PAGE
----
All the help you need to file ITR for FY 2021-22

Income tax return (ITR) is the process of informing the government about the total income earned in the financial year gone by and paying taxes on it. The year in which income is earned and for which tax return i…Income tax return (ITR) is the process of informing the government about the total income earned in the financial year gone by and paying taxes on it. The year in which income is earned and for which tax return is called financial year/ previous year. The year in which ITR is filed is called assessment year. A financial/previous year is followed by assessment year.

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How to file income tax return?


To file income tax return, an individual is required to compute net taxable income, fill ITR form as applicable, pay taxes if any. Once all the required taxes have been paid and ITR has been submitted on the new income tax portal, ensure that the ITR filed is verified. Once the ITR is verified, then the tax department will take up for processing. Once the ITR is processed, then intimation notice will be sent on your registered email id informing about whether your income tax calculations matches or with that of income tax department’s calculations. If it matches, then ITR filing process for a particular financial year is completed. If it does not match, then either you have income tax refund due or have income tax payment pending. If income tax refund is due to you, then it will be credited in your bank account, provided it is pre-validated on the new income tax portal. If the income tax payment is pending, then income tax department will ask you to make payment along with interest, if any.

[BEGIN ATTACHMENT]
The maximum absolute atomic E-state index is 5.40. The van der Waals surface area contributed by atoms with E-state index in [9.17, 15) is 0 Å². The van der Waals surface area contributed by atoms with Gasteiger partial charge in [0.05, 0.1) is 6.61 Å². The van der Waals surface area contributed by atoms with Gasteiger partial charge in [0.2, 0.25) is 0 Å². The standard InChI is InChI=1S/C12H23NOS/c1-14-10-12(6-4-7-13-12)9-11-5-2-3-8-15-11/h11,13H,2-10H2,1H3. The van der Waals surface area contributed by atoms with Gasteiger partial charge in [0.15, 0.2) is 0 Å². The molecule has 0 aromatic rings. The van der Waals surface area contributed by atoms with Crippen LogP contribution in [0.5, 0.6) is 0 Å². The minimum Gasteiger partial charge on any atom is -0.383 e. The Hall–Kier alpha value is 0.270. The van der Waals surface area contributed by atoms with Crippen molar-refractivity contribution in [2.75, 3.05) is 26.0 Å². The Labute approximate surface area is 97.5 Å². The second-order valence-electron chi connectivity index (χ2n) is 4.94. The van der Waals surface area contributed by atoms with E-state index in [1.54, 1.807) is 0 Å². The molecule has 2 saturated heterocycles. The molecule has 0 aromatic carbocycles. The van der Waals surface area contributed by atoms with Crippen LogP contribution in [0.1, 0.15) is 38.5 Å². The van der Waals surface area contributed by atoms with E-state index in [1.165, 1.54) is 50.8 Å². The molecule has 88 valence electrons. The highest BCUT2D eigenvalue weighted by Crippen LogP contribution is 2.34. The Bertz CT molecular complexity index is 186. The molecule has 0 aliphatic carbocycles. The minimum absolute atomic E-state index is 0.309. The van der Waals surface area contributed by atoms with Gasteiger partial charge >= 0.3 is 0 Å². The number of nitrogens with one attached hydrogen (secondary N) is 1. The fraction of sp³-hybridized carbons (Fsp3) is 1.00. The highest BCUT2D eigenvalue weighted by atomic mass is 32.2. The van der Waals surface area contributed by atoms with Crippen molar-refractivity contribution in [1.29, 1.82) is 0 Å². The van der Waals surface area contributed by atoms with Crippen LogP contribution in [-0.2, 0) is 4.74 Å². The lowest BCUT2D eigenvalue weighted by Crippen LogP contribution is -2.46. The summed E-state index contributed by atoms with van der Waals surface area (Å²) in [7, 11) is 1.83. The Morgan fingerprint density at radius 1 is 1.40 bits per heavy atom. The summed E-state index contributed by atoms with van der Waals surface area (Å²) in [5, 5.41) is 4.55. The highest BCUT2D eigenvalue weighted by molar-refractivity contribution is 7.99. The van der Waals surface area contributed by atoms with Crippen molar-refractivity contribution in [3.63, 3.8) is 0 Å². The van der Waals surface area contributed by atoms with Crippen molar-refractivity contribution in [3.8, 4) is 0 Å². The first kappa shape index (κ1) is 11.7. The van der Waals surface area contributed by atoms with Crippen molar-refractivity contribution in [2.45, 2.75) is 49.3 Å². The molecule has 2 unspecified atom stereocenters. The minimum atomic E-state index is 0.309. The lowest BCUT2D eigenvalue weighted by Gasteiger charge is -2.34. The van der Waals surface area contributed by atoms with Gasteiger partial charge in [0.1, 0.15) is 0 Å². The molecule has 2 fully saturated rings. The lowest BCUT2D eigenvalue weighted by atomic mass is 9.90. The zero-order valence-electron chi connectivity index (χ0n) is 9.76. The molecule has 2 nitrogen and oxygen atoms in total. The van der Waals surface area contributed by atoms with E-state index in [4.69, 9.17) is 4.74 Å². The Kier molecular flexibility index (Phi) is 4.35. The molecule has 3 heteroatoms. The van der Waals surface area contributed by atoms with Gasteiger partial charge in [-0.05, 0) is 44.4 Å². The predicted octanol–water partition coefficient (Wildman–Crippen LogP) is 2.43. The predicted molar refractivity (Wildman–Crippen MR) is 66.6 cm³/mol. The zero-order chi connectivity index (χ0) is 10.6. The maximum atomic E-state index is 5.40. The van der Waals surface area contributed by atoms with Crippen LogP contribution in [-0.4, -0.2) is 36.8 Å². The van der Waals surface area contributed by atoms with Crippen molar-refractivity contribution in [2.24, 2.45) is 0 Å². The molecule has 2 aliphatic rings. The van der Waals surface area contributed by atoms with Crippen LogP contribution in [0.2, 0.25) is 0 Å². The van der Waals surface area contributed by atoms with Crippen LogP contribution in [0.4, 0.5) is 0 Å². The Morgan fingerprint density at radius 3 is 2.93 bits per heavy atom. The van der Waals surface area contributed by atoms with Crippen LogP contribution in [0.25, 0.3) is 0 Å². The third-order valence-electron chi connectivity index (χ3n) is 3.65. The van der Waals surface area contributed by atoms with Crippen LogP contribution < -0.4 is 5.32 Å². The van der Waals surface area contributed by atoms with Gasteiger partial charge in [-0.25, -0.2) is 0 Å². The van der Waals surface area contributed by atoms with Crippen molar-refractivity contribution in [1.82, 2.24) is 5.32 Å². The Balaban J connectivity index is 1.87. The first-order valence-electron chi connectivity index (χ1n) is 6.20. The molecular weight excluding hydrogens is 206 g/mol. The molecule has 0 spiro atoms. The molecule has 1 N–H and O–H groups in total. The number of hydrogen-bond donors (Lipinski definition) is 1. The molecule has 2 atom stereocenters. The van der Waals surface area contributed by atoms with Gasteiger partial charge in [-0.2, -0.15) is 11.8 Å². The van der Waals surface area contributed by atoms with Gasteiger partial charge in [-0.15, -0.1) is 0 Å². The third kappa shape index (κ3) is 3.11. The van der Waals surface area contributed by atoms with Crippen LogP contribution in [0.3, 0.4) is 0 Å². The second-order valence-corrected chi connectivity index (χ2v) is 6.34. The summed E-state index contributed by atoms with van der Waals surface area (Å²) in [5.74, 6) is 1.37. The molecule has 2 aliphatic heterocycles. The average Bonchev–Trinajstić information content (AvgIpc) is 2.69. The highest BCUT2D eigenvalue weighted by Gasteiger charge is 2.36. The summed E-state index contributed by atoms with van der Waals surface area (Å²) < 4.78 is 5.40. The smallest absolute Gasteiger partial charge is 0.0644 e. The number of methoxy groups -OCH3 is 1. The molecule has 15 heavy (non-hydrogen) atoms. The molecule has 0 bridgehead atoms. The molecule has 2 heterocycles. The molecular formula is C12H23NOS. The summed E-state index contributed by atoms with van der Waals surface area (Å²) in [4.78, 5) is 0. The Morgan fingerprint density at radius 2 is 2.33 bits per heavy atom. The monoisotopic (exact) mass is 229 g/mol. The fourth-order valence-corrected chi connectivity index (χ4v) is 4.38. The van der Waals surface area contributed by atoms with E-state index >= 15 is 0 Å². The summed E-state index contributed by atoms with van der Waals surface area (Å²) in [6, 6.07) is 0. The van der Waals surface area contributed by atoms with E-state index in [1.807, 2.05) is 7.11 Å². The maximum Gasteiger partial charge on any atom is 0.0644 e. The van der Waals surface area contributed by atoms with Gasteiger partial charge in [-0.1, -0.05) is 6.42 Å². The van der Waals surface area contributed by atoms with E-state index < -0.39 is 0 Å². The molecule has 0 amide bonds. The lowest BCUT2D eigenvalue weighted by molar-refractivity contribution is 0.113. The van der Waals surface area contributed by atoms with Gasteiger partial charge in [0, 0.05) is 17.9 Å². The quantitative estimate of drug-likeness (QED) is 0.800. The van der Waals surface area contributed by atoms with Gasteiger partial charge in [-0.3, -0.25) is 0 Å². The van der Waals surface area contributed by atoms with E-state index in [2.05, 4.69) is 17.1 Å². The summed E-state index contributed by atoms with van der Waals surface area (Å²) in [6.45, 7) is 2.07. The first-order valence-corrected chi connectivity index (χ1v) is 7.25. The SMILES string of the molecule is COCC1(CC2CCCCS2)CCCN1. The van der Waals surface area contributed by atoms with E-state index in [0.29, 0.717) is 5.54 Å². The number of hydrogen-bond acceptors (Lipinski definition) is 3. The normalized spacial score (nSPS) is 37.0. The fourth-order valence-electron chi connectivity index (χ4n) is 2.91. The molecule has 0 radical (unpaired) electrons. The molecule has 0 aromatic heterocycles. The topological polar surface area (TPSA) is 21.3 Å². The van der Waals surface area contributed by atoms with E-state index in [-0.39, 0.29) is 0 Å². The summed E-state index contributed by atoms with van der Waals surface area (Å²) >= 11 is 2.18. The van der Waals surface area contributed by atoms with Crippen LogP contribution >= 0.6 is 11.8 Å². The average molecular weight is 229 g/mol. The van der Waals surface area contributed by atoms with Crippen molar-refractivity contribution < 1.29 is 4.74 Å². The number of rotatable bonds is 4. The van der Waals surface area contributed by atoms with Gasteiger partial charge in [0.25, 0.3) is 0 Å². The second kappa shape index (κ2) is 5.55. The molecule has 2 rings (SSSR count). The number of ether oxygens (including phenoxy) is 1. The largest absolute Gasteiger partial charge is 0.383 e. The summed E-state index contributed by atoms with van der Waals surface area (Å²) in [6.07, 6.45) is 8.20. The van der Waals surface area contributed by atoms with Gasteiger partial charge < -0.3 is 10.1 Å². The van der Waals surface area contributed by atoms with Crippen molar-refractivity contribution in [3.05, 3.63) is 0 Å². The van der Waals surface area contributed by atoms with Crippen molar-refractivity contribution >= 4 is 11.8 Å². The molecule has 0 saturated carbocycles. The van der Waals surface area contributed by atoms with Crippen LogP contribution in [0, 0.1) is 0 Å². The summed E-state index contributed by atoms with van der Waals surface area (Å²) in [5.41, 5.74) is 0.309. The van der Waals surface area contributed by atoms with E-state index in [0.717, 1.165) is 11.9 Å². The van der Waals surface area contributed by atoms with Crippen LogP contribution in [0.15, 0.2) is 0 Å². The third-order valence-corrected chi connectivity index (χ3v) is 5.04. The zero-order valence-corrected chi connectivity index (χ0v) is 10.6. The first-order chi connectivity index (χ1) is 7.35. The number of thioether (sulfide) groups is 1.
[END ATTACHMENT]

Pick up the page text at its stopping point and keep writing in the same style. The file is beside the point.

How to calculate total taxable income for ITR filing?

To know the income tax an individual is required to pay, one must first calculate the total taxable income. The total taxable income is divided into five categories:

  • Income from salaries
  • Income from house property
  • Income from capital gains
  • Income from business/profession
  • Income from other sources


Income from salaries: The first head includes income from salaries and pension. Salary/pension received from employer is taxable under this head. The information related to salary/pension received by you during a particular financial year can be obtained either via Form 16 (TDS certificate) or salary/pension slips. There are certain tax-exemptions and deductions that an individual is eligible from the salary/pension income. The tax-exemptions are house rent allowance (HRA), leave travel allowance (LTA), etc. These tax-exemptions will be available provided they are paid by the employer. Further, salaried/ pensioner is also eligible for standard deduction for income from salary/pension.

Income from House Property: Any rental income earned from house property is computed under the head ‘Income from house property’. To compute the taxable income under the head, ‘income from house property’, there is a concept of self-occupied, rent, deemed to be on rent. If the house is occupied by the taxpayer himself/herself, then house is self-occupied. If the house has been given on rent, then house is on rent. If a taxpayer has more than two house properties and they are not on rent, then the house is ‘deemed to be on rent’. If the house is on rent or deemed to be on rent, then the individual is eligible to claim a standard deduction at 30%, deduction of municipal taxes paid. An individual can also claim a deduction on the interest paid on the home loan.